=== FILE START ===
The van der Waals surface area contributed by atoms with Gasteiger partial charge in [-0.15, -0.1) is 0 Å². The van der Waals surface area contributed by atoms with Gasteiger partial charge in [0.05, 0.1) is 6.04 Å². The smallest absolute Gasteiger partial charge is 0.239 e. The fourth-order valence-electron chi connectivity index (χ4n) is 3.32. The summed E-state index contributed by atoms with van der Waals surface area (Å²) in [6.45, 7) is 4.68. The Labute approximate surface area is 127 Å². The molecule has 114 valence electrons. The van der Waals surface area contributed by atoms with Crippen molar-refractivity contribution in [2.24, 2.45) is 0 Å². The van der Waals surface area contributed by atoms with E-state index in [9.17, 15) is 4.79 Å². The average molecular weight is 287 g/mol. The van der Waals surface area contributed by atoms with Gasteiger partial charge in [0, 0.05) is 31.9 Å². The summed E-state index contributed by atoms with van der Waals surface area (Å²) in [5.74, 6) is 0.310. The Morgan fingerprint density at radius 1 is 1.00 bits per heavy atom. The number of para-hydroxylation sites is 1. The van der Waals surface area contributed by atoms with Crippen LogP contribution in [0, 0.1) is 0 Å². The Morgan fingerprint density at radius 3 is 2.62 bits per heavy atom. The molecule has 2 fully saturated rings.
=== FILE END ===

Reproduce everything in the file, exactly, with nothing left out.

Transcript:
The van der Waals surface area contributed by atoms with Gasteiger partial charge in [-0.15, -0.1) is 0 Å². The van der Waals surface area contributed by atoms with Gasteiger partial charge in [0.05, 0.1) is 6.04 Å². The smallest absolute Gasteiger partial charge is 0.239 e. The fourth-order valence-electron chi connectivity index (χ4n) is 3.32. The summed E-state index contributed by atoms with van der Waals surface area (Å²) in [6.45, 7) is 4.68. The Labute approximate surface area is 127 Å². The molecule has 114 valence electrons. The van der Waals surface area contributed by atoms with Crippen molar-refractivity contribution in [2.24, 2.45) is 0 Å². The van der Waals surface area contributed by atoms with E-state index in [9.17, 15) is 4.79 Å². The average molecular weight is 287 g/mol. The van der Waals surface area contributed by atoms with Gasteiger partial charge in [0, 0.05) is 31.9 Å². The summed E-state index contributed by atoms with van der Waals surface area (Å²) in [5.74, 6) is 0.310. The Morgan fingerprint density at radius 1 is 1.00 bits per heavy atom. The number of para-hydroxylation sites is 1. The van der Waals surface area contributed by atoms with Crippen LogP contribution in [0, 0.1) is 0 Å². The Morgan fingerprint density at radius 3 is 2.62 bits per heavy atom. The molecule has 2 fully saturated rings.